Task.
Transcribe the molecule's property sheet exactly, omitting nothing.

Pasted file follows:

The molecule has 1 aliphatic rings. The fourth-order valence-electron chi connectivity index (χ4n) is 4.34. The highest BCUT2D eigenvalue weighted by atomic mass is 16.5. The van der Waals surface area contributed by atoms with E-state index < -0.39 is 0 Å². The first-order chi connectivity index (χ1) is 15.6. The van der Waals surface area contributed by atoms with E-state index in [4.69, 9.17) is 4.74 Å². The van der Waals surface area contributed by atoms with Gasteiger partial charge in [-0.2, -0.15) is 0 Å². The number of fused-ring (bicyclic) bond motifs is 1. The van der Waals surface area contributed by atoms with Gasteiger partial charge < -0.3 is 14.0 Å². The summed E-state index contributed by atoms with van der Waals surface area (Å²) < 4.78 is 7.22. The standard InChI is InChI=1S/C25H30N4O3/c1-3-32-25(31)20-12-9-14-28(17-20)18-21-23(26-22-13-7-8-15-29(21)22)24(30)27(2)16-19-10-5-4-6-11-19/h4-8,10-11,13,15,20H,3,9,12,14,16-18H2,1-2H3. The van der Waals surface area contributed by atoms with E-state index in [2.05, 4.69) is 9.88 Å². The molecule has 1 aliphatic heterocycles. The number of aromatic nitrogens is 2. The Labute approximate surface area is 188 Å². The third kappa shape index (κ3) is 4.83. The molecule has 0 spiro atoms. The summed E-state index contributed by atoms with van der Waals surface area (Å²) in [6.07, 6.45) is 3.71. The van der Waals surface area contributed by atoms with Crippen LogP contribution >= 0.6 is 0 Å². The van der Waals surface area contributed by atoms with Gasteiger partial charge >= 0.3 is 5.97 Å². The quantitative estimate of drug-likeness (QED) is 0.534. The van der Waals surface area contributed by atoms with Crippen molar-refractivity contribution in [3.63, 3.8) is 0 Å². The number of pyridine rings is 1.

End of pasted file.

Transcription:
The molecule has 1 aliphatic rings. The fourth-order valence-electron chi connectivity index (χ4n) is 4.34. The highest BCUT2D eigenvalue weighted by atomic mass is 16.5. The van der Waals surface area contributed by atoms with E-state index < -0.39 is 0 Å². The first-order chi connectivity index (χ1) is 15.6. The van der Waals surface area contributed by atoms with E-state index in [4.69, 9.17) is 4.74 Å². The van der Waals surface area contributed by atoms with Gasteiger partial charge in [-0.2, -0.15) is 0 Å². The number of fused-ring (bicyclic) bond motifs is 1. The van der Waals surface area contributed by atoms with Gasteiger partial charge < -0.3 is 14.0 Å². The summed E-state index contributed by atoms with van der Waals surface area (Å²) < 4.78 is 7.22. The standard InChI is InChI=1S/C25H30N4O3/c1-3-32-25(31)20-12-9-14-28(17-20)18-21-23(26-22-13-7-8-15-29(21)22)24(30)27(2)16-19-10-5-4-6-11-19/h4-8,10-11,13,15,20H,3,9,12,14,16-18H2,1-2H3. The van der Waals surface area contributed by atoms with E-state index in [2.05, 4.69) is 9.88 Å². The molecule has 1 aliphatic heterocycles. The number of aromatic nitrogens is 2. The Labute approximate surface area is 188 Å². The third kappa shape index (κ3) is 4.83. The molecule has 0 spiro atoms. The summed E-state index contributed by atoms with van der Waals surface area (Å²) in [6.07, 6.45) is 3.71. The van der Waals surface area contributed by atoms with Crippen LogP contribution >= 0.6 is 0 Å². The van der Waals surface area contributed by atoms with Gasteiger partial charge >= 0.3 is 5.97 Å². The quantitative estimate of drug-likeness (QED) is 0.534. The van der Waals surface area contributed by atoms with Crippen molar-refractivity contribution in [3.63, 3.8) is 0 Å². The number of pyridine rings is 1.